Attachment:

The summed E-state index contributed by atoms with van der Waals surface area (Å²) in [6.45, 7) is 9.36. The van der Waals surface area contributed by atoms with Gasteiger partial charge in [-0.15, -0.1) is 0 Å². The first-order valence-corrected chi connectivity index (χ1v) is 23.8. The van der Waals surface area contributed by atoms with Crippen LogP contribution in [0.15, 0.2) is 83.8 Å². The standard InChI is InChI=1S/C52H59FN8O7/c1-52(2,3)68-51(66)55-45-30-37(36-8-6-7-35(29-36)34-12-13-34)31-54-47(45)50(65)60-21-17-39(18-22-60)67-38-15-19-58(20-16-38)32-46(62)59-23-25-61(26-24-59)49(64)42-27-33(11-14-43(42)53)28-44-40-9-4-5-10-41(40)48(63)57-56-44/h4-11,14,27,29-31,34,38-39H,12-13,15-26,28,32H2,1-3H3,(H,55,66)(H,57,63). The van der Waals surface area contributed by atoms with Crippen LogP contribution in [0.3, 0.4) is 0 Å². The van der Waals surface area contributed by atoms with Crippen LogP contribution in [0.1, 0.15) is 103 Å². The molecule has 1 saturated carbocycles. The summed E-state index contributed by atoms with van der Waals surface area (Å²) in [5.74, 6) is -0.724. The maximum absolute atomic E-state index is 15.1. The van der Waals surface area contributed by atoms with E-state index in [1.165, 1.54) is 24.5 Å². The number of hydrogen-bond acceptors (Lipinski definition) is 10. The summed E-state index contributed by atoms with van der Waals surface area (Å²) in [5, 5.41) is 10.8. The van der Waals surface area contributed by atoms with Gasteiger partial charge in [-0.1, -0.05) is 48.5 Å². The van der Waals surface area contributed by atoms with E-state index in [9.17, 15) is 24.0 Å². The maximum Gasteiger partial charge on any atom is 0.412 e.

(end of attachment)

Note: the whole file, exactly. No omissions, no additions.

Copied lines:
The summed E-state index contributed by atoms with van der Waals surface area (Å²) in [6.45, 7) is 9.36. The van der Waals surface area contributed by atoms with Gasteiger partial charge in [-0.15, -0.1) is 0 Å². The first-order valence-corrected chi connectivity index (χ1v) is 23.8. The van der Waals surface area contributed by atoms with Crippen LogP contribution in [0.15, 0.2) is 83.8 Å². The standard InChI is InChI=1S/C52H59FN8O7/c1-52(2,3)68-51(66)55-45-30-37(36-8-6-7-35(29-36)34-12-13-34)31-54-47(45)50(65)60-21-17-39(18-22-60)67-38-15-19-58(20-16-38)32-46(62)59-23-25-61(26-24-59)49(64)42-27-33(11-14-43(42)53)28-44-40-9-4-5-10-41(40)48(63)57-56-44/h4-11,14,27,29-31,34,38-39H,12-13,15-26,28,32H2,1-3H3,(H,55,66)(H,57,63). The van der Waals surface area contributed by atoms with Crippen LogP contribution in [0.3, 0.4) is 0 Å². The van der Waals surface area contributed by atoms with Crippen LogP contribution in [0.1, 0.15) is 103 Å². The molecule has 1 saturated carbocycles. The summed E-state index contributed by atoms with van der Waals surface area (Å²) in [5.74, 6) is -0.724. The maximum absolute atomic E-state index is 15.1. The van der Waals surface area contributed by atoms with E-state index in [1.165, 1.54) is 24.5 Å². The number of hydrogen-bond acceptors (Lipinski definition) is 10. The summed E-state index contributed by atoms with van der Waals surface area (Å²) in [5, 5.41) is 10.8. The van der Waals surface area contributed by atoms with Gasteiger partial charge in [-0.1, -0.05) is 48.5 Å². The van der Waals surface area contributed by atoms with E-state index in [9.17, 15) is 24.0 Å². The maximum Gasteiger partial charge on any atom is 0.412 e.